Description:
The information system enforces approved authorizations for logical access to information and system resources in accordance with applicable access control policies.

Supplemental Guidance:
Access control policies (e.g., identity-based policies, role-based policies, control matrices, cryptography) control access between active entities or subjects (i.e., users or processes acting on behalf of users) and passive entities or objects (e.g., devices, files, records, domains) in information systems. In addition to enforcing authorized access at the information system level and recognizing that information systems can host many applications and services in support of organizational missions and business operations, access enforcement mechanisms can also be employed at the application and service level to provide increased information security. Related controls: AC-2, AC-4, AC-5, AC-6, AC-16, AC-17, AC-18, AC-19, AC-20, AC-21, AC-22, AU-9, CM-5, CM-6, CM-11, MA-3, MA-4, MA-5, PE-3.

AC-17

REMOTE ACCESS

Description:
The organization:
    a. Establishes and documents usage restrictions, configuration/connection requirements, and implementation guidance for each type of remote access allowed; and
    b. Authorizes remote access to the information system prior to allowing such connections.

Supplemental Guidance:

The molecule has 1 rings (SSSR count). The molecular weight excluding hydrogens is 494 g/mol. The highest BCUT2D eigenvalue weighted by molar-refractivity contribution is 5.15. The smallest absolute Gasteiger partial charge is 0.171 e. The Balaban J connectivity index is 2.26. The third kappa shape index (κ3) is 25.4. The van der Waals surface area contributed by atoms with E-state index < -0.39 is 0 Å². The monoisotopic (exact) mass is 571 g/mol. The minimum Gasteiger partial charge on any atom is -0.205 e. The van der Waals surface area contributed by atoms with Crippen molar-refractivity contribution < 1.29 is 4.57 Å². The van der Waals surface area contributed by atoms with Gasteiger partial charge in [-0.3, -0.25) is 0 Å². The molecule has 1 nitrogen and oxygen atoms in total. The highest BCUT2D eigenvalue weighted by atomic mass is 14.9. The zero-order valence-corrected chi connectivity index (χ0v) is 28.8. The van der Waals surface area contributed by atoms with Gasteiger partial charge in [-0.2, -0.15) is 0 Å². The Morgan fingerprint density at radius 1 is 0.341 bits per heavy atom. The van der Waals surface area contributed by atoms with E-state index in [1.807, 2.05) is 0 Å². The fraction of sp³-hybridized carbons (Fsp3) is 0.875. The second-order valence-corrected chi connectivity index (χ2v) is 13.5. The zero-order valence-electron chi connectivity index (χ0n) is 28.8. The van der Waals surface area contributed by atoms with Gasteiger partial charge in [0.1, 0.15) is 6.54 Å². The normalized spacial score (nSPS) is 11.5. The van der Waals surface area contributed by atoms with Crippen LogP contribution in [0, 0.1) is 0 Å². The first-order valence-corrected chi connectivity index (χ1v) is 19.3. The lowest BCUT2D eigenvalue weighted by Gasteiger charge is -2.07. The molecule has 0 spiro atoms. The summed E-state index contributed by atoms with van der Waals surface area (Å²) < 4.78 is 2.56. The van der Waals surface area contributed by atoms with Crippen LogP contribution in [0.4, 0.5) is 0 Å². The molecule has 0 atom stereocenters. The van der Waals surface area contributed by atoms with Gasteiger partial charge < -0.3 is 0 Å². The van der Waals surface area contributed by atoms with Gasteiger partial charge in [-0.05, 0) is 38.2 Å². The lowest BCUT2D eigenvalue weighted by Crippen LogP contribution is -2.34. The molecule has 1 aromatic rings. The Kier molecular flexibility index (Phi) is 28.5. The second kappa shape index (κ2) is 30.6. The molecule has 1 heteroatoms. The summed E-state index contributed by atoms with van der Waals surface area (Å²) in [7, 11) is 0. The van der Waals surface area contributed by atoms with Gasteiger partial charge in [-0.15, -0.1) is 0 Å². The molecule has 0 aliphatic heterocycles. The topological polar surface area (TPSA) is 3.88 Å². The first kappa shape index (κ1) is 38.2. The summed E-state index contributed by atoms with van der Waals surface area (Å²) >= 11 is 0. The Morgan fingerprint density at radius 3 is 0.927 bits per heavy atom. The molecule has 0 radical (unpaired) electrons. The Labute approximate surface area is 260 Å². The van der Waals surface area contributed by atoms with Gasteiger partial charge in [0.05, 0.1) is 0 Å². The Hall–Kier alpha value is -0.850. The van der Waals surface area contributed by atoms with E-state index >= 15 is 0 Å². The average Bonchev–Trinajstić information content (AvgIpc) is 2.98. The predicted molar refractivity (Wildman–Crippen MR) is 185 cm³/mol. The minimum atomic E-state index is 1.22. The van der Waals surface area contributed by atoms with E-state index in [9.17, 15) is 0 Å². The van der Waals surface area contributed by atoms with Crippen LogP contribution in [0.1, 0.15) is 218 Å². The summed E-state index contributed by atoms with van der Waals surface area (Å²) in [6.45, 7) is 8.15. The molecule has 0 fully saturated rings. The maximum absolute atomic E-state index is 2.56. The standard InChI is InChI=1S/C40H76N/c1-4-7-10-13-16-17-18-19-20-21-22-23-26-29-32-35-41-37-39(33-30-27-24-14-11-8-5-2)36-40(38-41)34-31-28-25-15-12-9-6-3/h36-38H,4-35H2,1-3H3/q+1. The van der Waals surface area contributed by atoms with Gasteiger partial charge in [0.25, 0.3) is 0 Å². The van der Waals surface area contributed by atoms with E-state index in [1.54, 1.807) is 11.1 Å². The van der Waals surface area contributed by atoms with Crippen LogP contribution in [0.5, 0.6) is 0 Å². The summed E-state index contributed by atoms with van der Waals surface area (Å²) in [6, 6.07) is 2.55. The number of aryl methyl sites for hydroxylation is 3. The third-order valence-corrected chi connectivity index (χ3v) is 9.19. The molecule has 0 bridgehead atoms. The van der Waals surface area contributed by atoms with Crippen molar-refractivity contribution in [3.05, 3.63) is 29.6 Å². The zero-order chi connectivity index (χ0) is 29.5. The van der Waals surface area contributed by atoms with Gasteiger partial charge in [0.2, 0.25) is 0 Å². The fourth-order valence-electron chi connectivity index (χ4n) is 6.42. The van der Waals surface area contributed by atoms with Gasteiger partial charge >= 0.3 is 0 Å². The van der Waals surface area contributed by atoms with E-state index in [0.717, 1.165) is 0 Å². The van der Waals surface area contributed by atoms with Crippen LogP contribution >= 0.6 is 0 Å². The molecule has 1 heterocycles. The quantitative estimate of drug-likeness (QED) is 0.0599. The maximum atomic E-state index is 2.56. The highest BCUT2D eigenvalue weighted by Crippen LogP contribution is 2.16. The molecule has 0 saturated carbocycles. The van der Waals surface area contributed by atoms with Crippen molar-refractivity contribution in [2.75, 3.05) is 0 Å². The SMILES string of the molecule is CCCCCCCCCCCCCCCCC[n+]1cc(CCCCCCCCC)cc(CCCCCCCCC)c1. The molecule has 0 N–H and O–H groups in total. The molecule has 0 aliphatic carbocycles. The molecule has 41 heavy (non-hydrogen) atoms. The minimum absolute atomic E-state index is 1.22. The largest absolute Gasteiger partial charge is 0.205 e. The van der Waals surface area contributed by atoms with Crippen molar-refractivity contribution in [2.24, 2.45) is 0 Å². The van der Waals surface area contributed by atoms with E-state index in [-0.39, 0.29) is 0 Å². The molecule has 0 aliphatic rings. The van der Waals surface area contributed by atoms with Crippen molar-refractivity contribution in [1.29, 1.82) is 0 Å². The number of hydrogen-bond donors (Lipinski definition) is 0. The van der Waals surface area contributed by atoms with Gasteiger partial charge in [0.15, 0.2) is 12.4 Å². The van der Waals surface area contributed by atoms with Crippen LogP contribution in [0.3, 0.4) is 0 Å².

Remote access is access to organizational information systems by users (or processes acting on behalf of users) communicating through external networks (e.g., the Internet). Remote access methods include, for example, dial-up, broadband, and wireless. Organizations often employ encrypted virtual private networks (VPNs) to enhance confidentiality and integrity over remote connections. The use of encrypted VPNs does not make the access non-remote; however, the use of VPNs, when adequately provisioned with appropriate security controls (e.g., employing appropriate encryption techniques for confidentiality and integrity protection) may provide sufficient assurance to the organization that it can effectively treat such connections as internal networks. Still, VPN connections traverse external networks, and the encrypted VPN does not enhance the availability of remote connections. Also, VPNs with encrypted tunnels can affect the organizational capability to adequately monitor network communications traffic for malicious code. Remote access controls apply to information systems other than public web servers or systems designed for public access. This control addresses authorization prior to allowing remote access without specifying the formats for such authorization. While organizations may use interconnection security agreements to authorize remote access connections, such agreements are not required by this control. Enforcing access restrictions for remote connections is addressed in AC-3. Related controls: AC-2, AC-3, AC-18, AC-19, AC-20, CA-3, CA-7, CM-8, IA-2, IA-3, IA-8, MA-4, PE-17, PL-4, SC-10, SI-4.

Source: NIST Special Publication 800-53 Rev. 4

Source: CMMC v1.02